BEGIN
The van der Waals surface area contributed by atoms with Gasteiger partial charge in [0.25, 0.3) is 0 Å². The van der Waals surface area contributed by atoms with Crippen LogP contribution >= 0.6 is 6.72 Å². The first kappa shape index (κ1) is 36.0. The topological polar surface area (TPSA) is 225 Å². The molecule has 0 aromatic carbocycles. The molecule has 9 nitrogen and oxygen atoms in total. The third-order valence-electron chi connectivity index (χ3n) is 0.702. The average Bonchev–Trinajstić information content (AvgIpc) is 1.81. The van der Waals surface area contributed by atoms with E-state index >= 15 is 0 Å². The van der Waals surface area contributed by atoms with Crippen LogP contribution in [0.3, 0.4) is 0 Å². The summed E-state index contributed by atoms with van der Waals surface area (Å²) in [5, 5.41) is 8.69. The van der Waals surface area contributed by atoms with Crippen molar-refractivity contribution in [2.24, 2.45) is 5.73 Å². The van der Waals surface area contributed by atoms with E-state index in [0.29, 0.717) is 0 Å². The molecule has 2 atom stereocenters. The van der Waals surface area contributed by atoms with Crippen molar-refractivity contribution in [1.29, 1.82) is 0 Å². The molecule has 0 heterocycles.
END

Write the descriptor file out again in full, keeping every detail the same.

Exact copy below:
The van der Waals surface area contributed by atoms with Gasteiger partial charge in [0.25, 0.3) is 0 Å². The van der Waals surface area contributed by atoms with Crippen LogP contribution >= 0.6 is 6.72 Å². The first kappa shape index (κ1) is 36.0. The topological polar surface area (TPSA) is 225 Å². The molecule has 0 aromatic carbocycles. The molecule has 9 nitrogen and oxygen atoms in total. The third-order valence-electron chi connectivity index (χ3n) is 0.702. The average Bonchev–Trinajstić information content (AvgIpc) is 1.81. The van der Waals surface area contributed by atoms with E-state index >= 15 is 0 Å². The van der Waals surface area contributed by atoms with Crippen LogP contribution in [0.3, 0.4) is 0 Å². The summed E-state index contributed by atoms with van der Waals surface area (Å²) in [5, 5.41) is 8.69. The van der Waals surface area contributed by atoms with Crippen molar-refractivity contribution in [2.24, 2.45) is 5.73 Å². The van der Waals surface area contributed by atoms with E-state index in [0.29, 0.717) is 0 Å². The molecule has 2 atom stereocenters. The van der Waals surface area contributed by atoms with Crippen molar-refractivity contribution in [1.29, 1.82) is 0 Å². The molecule has 0 heterocycles.